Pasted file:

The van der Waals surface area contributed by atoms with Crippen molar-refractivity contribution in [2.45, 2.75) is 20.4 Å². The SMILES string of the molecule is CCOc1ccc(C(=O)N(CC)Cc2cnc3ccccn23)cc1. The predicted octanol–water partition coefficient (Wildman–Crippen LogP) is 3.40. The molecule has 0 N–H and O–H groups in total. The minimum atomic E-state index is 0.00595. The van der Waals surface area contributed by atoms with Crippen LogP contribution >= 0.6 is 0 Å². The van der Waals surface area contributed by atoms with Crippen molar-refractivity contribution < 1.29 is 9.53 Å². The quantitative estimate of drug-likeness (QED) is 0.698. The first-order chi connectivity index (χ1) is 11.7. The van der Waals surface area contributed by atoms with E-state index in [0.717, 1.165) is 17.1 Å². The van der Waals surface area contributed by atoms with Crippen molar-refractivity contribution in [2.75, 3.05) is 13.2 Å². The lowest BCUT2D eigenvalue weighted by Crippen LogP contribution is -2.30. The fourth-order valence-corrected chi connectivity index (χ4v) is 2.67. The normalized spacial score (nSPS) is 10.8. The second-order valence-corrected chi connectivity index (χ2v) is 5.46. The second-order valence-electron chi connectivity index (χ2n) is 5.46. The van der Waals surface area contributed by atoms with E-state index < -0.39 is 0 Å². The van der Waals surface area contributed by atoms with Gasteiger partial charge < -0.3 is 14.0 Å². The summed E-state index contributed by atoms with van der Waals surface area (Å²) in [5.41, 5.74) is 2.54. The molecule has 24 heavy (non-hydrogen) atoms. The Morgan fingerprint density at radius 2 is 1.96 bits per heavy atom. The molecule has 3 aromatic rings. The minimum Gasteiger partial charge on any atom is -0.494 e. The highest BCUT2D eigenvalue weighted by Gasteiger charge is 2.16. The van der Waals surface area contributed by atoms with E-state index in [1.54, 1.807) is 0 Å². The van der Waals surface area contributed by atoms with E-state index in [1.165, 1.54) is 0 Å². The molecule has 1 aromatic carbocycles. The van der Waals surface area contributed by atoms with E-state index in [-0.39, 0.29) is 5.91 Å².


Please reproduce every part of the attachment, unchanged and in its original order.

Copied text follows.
The van der Waals surface area contributed by atoms with Crippen molar-refractivity contribution in [2.45, 2.75) is 20.4 Å². The SMILES string of the molecule is CCOc1ccc(C(=O)N(CC)Cc2cnc3ccccn23)cc1. The predicted octanol–water partition coefficient (Wildman–Crippen LogP) is 3.40. The molecule has 0 N–H and O–H groups in total. The minimum atomic E-state index is 0.00595. The van der Waals surface area contributed by atoms with Crippen LogP contribution >= 0.6 is 0 Å². The van der Waals surface area contributed by atoms with Crippen molar-refractivity contribution < 1.29 is 9.53 Å². The quantitative estimate of drug-likeness (QED) is 0.698. The first-order chi connectivity index (χ1) is 11.7. The van der Waals surface area contributed by atoms with E-state index in [0.717, 1.165) is 17.1 Å². The van der Waals surface area contributed by atoms with Crippen molar-refractivity contribution in [2.75, 3.05) is 13.2 Å². The lowest BCUT2D eigenvalue weighted by Crippen LogP contribution is -2.30. The fourth-order valence-corrected chi connectivity index (χ4v) is 2.67. The normalized spacial score (nSPS) is 10.8. The second-order valence-corrected chi connectivity index (χ2v) is 5.46. The second-order valence-electron chi connectivity index (χ2n) is 5.46. The van der Waals surface area contributed by atoms with E-state index < -0.39 is 0 Å². The van der Waals surface area contributed by atoms with Gasteiger partial charge < -0.3 is 14.0 Å². The summed E-state index contributed by atoms with van der Waals surface area (Å²) in [5.41, 5.74) is 2.54. The molecule has 24 heavy (non-hydrogen) atoms. The Morgan fingerprint density at radius 2 is 1.96 bits per heavy atom. The molecule has 3 aromatic rings. The minimum Gasteiger partial charge on any atom is -0.494 e. The highest BCUT2D eigenvalue weighted by Gasteiger charge is 2.16. The van der Waals surface area contributed by atoms with E-state index in [1.54, 1.807) is 0 Å². The van der Waals surface area contributed by atoms with E-state index in [1.165, 1.54) is 0 Å². The molecule has 1 aromatic carbocycles. The van der Waals surface area contributed by atoms with E-state index in [-0.39, 0.29) is 5.91 Å².